Wednesday, May 30, 2012


At left, Ella leading the way on a day when I was convinced we were going to be zapped by lightning any second. We didn't even get rained on.

I've been reading Pema Chodron's The Places that Scare You. The title is somewhat misleading, as it might conjure up images from childhood nightmares -- dark basements, ominous closets, that gateway to other worlds under your bed. But no, she's directing the reader to confront that most-scary of territories, our own minds.

The world we occupy lies between our ears, and the conditions we cultivate there will determine the degree to which we maximize, or disconnect from, this experience called life. If our thoughts follow trails through our minds that we've engineered so chaotically as to ensure that there's no easy way to get from here to there, if our thoughts veer off on tangents into uncharted mental wilderness, if we invent detours, circuitous and pointless wanderings, dead-ends or sheer drop-offs, how are we ever going to get on with the trip? Do we set out on a path that's geared to bring us to our destination, or do we see the obstacles and convince ourselves it's not worth the effort to overcome them?

The past couple of years in NEPA (NorthEastPA) we've seen more than our share of thunderstorms, a trend that seems to be intensifying of late. To work in the long hikes to which I've become addicted, I have to keep an eye on the weather and try to anticipate when I'm most likely to have a two to three hour window in which to venture forth with minimal likelihood of serving as a lightning rod. It'd be easy to look out the window, note the ominous presence of black thunderheads to the west, and decide that I just "wasn't meant" to walk today. Certainly it is foolhardy to step into a storm and expect not to get wet or windswept or worse. But to shy away from mere threat of a storm is to forgo the enlivening and invigorating effects of leaning into a stiff breeze (Scotland) or racing down from the Continental Divide to seek shelter below tree line (Colorado) or ducking into a sheep shed to shelter my skull from hail (Pyrenees).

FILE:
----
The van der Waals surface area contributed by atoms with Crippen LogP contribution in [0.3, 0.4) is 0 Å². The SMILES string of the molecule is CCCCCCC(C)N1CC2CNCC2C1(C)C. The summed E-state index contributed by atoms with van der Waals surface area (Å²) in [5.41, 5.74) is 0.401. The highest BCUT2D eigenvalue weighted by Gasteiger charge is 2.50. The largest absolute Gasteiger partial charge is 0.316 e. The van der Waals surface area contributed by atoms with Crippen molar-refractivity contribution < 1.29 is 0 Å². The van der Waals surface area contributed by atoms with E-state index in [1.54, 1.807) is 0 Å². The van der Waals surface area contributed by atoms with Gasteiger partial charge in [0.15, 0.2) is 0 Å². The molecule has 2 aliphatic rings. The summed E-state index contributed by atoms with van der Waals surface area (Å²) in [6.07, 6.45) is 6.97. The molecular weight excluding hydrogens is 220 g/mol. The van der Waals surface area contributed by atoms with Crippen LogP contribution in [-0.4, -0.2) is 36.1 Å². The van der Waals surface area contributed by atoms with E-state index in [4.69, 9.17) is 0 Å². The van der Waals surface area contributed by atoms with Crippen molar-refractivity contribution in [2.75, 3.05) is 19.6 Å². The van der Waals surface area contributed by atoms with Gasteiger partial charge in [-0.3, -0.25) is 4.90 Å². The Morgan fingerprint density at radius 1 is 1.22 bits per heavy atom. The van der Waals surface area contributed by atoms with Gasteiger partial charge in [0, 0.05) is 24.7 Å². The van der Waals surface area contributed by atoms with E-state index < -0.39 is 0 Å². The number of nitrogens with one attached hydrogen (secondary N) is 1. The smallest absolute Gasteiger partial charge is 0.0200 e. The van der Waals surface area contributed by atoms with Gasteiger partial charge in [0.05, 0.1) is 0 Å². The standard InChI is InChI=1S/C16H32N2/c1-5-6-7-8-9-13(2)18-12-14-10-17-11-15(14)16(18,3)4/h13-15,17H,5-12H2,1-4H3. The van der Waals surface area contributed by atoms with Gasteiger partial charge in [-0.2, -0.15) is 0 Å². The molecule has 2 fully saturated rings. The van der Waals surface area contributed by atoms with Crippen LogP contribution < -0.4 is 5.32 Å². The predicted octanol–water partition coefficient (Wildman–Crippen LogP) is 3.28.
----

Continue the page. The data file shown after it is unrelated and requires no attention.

And often the things we fear don't materialize at all -- one day recently I bolted out the door when the sun melted a lighter spot of gray into the gun-metal-colored sky, and was rewarded with the pleasure of walking in a perfect donut hole of sunlight for thirteen miles, encircled by a grand play of cumulonimbus clouds scudding along on gales that whipped my face with the fresh scent of rain visibly pounding the Susquehanna River valley four miles away to the south. Sure, this is a physical metaphor for an internal process, but it's all tied together; you can't succeed even in something so simple as persisting in a physical activity if you don't first develop mental clarity of purpose.

Fear exists only in our minds. It is useful, but only insofar as it serves to bring our attention to the present so that we can evaluate the situation and choose to act as we determine best suits our goals. Fear can be paralyzing if we abrogate our option of making that conscious choice.